"Breastfeeding Policy" Bride Speaks Out: "We Did Nothing Wrong"

Photographed by Nicole Maroon.
Update: The bride and groom, whose names are Shelby and Garrett, told their side of the story on wedding planner Sandy Malone's blog. Malone publicly supported them, decrying Ceara's (the breastfeeding mom's) "penchant for popping out a boob to breastfeed wherever and whenever she happens to be." (This is despite breastfeeding being the logical way for a breastfeeding parent to feed their child while in public, and the fact that it is legal in 49 states — including Texas, where this all went down.)
Shelby said that, while she's "over it," she did want to clarify that they sent the "breastfeeding policy" to five other couples and didn't mean to single out Ceara. She and her husband don't regret making the request, because it was "our wedding," but she wishes Ceara had approached her to discuss it rather than going public.
While Shelby's husband Garrett is best friends with Ceara's husband, Shelby and Ceara are casual acquaintances. "We used to go out to dinners together, spend Halloween together... We always got along until she started having kids and shoving breastfeeding down everybody's throat," said Shelby. "And it's not that we have a problem with breastfeeding, but we have a problem when we see her boob, see her nipple. That's where we have a problem."
She added: "It's just crazy to me that they would expect us to still be friends with them after what they did to us. I'm sorry, but friends just don't do that."
This story was originally published on September 27, 2017, at 4:20 p.m.
A word of advice: If you ever plan a wedding, don't make your guests who are breastfeeding feed their children in the bathroom. Actually, don't have a "breastfeeding policy" at all because it's 2017 and parents should be able to do so in public if they want. For crying out loud, a photo of a bride breastfeeding while getting her makeup done at her own wedding went viral earlier this year. An Australian senator breastfed on the floor of Parliament. And, public breastfeeding is legal in 49 states (the exception is Idaho) and the District of Columbia. We're making strides in this arena — but also, apparently, taking steps back.
Unfortunately, one couple has become the internet's example of what not to do when it comes to accommodating nursing parents at your wedding. According to a recent post made by a mom on the Facebook group Breastfeeding Mama Talk, they attached a note to their wedding invitation that read:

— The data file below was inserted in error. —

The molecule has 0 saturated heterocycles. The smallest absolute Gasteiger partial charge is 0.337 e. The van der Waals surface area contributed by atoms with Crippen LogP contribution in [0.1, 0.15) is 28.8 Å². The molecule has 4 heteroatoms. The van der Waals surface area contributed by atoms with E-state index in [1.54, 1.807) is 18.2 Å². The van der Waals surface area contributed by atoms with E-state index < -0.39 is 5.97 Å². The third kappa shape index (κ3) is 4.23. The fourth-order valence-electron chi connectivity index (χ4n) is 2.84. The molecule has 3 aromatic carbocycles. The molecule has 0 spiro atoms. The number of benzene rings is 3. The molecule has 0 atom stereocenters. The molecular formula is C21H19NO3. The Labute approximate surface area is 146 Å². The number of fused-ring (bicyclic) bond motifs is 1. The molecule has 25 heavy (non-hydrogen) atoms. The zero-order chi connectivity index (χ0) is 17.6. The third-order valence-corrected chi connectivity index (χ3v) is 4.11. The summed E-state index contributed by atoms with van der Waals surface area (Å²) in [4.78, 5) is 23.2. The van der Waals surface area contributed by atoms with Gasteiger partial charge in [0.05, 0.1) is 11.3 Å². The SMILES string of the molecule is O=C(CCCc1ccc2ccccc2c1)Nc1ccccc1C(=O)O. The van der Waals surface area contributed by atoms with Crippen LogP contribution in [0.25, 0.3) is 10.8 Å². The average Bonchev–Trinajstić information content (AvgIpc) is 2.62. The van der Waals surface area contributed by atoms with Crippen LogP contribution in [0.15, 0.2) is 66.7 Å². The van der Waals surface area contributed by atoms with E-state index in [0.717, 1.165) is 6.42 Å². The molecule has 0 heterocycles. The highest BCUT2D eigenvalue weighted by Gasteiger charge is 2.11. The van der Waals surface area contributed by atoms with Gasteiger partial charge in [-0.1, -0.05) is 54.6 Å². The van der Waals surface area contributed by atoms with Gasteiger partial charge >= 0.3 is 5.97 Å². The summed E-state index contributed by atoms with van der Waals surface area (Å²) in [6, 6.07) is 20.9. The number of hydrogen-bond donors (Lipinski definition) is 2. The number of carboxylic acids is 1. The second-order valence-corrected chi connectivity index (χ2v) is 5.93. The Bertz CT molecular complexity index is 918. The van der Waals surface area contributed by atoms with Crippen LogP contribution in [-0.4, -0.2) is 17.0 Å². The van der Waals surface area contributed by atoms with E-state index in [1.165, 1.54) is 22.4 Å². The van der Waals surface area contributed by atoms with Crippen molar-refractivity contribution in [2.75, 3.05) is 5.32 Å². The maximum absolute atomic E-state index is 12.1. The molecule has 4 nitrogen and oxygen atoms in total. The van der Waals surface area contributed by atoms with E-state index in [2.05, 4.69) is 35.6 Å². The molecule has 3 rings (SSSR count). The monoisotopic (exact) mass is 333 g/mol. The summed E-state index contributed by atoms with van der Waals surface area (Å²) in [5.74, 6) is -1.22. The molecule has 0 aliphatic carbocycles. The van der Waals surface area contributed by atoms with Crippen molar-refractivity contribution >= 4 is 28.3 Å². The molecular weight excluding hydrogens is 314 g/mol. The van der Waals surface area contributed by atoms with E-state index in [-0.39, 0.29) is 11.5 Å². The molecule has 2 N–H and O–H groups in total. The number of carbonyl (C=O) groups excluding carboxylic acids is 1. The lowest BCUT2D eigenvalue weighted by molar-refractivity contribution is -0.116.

"To all our mommies who are breastfeeding, we are thinking of you; we are sensitive to the fact that you may need to breastfeed during our event, therefore we have designated an appropriate place for you to feed your baby so that you do not have to do so in public in front of our Family and Friends. For your convenience, we are accommodating you with a comfortable and private area with chairs and baby blankets in the ladies' room. We request that you use this area when you are breastfeeding. Thank you."
Um, yep, they italicized "our Family and Friends." And, yes, they asked people to breastfeed in the bathroom. The mom who posted the note on Facebook, who said she was invited to this wedding (her husband's best friend's) when she was nursing both a 3-month-old and a 2-year-old, at first said she didn't know what to do — leave her kids with a friend or stand her ground.
"This is disgusting, but unfortunately this is not surprising," she wrote on Facebook. "It's never okay to expect or demand that a mom breastfeed in a private area." She added: "I don't eat in the bathroom — I'm not feeding my child in there!" She also mentioned that she and the couple have had several arguments about her public breastfeeding, and that she felt the note was targeted at her.
The Facebook group's administrator said that the mom ended up leaving both of her children with a friend and a grandparent.
But even though she found someone to watch her kids, she still says the breastfeeding-shaming is unacceptable — and that there's nothing inappropriate about a mother feeding her child.
"I still can't see why a nursing mom is 'banished' to bathrooms or other areas unless she chooses to go there for her and baby's comfort," she told Babble. "If I as a nursing mom have to go to a bathroom or other room to nurse, then I think moms who bottle-feed should have to go, too."
Welcome to Mothership: Parenting stories you actually want to read, whether you're thinking about kids right now or not, from egg-freezing to taking home baby and beyond. Because motherhood is a big if — not when — and it's time we talked about it that way.
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